tue 18/06/2024

Album: Biig Piig - Bubblegum | reviews, news & interviews

Album: Biig Piig - Bubblegum

Album: Biig Piig - Bubblegum

Punchy statement of intent for the Irish pop self-starter

Despite the silly name, the pigtails, the propensity for cutesy posing with ice cream and candy, and of course the title Bubblegum all playing with ingenue tropes, Biig Piig – or Jessica Smyth – is a serious proposition. Irish born, partly Spanish raised, now resident in both London and LA, she’s been in the public eye since her songs started clocking up millions of streams in her late teens, and she seems to have quite a good grasp of where she’s going.

Linking with Lava La Rue’s NiNE8 multimedia collective, she’s taken her own sweet time in finding her voice and identity and is only now, at 25, releasing her debut “mixtape”. And it’s extremely assured.

This is pop for the era of Caroline Polachek, Charli XCX, Christine & The Queens, Billie Eilish, Pink Pantheress: full of electronic quirks, comfortable adopting underground dance styles, full of cool personal expression but always with a sharp ear for what makes a radio hit.

It starts with some of the sophisticated Eighties funk that Harry Styles and hipster bands try so hard to get right but rarely do, delivered with breezy ease and unexpected dynamics, drifts through two-step UK garage and into the kind of glitched gothic techno-pop that Billie Eilish excels at.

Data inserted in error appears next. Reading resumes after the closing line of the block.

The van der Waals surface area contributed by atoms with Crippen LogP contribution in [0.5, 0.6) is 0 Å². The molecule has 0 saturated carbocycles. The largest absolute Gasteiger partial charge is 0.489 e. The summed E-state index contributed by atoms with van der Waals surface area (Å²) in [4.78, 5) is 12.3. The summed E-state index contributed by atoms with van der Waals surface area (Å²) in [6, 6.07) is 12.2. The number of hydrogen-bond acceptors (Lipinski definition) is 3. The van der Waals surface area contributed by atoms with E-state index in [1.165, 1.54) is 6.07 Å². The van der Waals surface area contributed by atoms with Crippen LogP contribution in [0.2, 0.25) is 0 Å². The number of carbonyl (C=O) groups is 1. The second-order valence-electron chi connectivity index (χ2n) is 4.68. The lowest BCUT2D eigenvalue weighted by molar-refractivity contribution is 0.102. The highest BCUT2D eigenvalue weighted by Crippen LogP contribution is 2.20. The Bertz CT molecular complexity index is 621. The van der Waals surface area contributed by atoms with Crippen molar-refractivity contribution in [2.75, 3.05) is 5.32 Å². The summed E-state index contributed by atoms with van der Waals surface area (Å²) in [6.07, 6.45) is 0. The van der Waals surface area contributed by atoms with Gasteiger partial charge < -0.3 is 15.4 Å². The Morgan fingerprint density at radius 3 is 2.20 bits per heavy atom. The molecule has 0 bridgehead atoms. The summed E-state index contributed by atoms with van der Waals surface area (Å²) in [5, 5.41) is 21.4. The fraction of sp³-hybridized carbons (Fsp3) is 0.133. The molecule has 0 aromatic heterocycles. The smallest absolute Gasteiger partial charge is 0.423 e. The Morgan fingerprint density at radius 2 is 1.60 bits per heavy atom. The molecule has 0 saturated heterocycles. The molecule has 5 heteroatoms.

Then we’re on through stomping, though heavily reverbed, Kylie / Dua Lipa type disco-pop, some trip-hop, some surprisingly rough-edged old school drum’n’bass, and round off with a little indie guitar chug in the way that Xenomania occasionally used to put onto Girls Aloud or Sugababes songs.

It could easily be a stylistic box-ticking exercise, but it’s anything but. Smyth’s musings on connection, desire and loss glow with personality, her silky voice is a thing of wonder, there are constant twists that stop the stylistic references falling into cliché, and the whole thing holds together fantastically. It could also feel lightweight at only seven tracks, but it punches well above its weight. A statement this bold suggests a lot more great work to come.


Hear "Kerosene":

It could easily be a stylistic box-ticking exercise, but it’s anything but


Editor Rating: 
Average: 4 (1 vote)

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